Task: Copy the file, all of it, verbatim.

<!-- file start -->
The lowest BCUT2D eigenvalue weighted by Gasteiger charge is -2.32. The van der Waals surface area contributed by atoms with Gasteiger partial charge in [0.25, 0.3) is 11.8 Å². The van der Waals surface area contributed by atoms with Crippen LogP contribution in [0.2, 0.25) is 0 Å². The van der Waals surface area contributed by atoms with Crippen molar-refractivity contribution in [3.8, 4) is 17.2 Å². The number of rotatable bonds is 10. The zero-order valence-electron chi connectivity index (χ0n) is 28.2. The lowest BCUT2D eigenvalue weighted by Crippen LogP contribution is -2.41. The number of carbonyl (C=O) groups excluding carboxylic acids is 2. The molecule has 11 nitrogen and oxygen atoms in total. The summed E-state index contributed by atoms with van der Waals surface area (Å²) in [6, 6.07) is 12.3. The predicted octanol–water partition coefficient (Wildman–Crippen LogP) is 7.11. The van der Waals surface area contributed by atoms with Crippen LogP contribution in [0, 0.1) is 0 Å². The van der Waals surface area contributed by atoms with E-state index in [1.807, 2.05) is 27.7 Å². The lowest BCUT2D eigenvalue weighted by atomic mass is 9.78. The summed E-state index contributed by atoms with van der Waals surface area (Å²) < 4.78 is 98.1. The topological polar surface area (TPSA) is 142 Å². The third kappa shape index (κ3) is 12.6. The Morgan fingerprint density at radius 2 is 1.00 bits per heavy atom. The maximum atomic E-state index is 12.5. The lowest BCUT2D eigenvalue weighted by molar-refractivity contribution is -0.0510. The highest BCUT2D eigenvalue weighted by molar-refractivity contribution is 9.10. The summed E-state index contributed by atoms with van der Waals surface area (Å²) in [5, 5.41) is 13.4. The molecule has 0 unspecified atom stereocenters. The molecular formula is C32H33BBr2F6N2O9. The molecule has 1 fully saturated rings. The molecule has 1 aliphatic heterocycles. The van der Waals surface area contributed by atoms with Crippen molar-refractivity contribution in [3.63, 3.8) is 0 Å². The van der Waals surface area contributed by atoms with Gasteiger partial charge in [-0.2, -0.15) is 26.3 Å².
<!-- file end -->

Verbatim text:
The lowest BCUT2D eigenvalue weighted by Gasteiger charge is -2.32. The van der Waals surface area contributed by atoms with Gasteiger partial charge in [0.25, 0.3) is 11.8 Å². The van der Waals surface area contributed by atoms with Crippen LogP contribution in [0.2, 0.25) is 0 Å². The van der Waals surface area contributed by atoms with Crippen molar-refractivity contribution in [3.8, 4) is 17.2 Å². The number of rotatable bonds is 10. The zero-order valence-electron chi connectivity index (χ0n) is 28.2. The lowest BCUT2D eigenvalue weighted by Crippen LogP contribution is -2.41. The number of carbonyl (C=O) groups excluding carboxylic acids is 2. The molecule has 11 nitrogen and oxygen atoms in total. The summed E-state index contributed by atoms with van der Waals surface area (Å²) in [6, 6.07) is 12.3. The predicted octanol–water partition coefficient (Wildman–Crippen LogP) is 7.11. The van der Waals surface area contributed by atoms with Crippen LogP contribution in [0, 0.1) is 0 Å². The van der Waals surface area contributed by atoms with E-state index in [1.807, 2.05) is 27.7 Å². The lowest BCUT2D eigenvalue weighted by atomic mass is 9.78. The summed E-state index contributed by atoms with van der Waals surface area (Å²) < 4.78 is 98.1. The topological polar surface area (TPSA) is 142 Å². The third kappa shape index (κ3) is 12.6. The Morgan fingerprint density at radius 2 is 1.00 bits per heavy atom. The maximum atomic E-state index is 12.5. The lowest BCUT2D eigenvalue weighted by molar-refractivity contribution is -0.0510. The highest BCUT2D eigenvalue weighted by molar-refractivity contribution is 9.10. The summed E-state index contributed by atoms with van der Waals surface area (Å²) in [5, 5.41) is 13.4. The molecule has 0 unspecified atom stereocenters. The molecular formula is C32H33BBr2F6N2O9. The molecule has 1 fully saturated rings. The molecule has 1 aliphatic heterocycles. The van der Waals surface area contributed by atoms with Crippen molar-refractivity contribution in [3.63, 3.8) is 0 Å². The van der Waals surface area contributed by atoms with Gasteiger partial charge in [-0.2, -0.15) is 26.3 Å².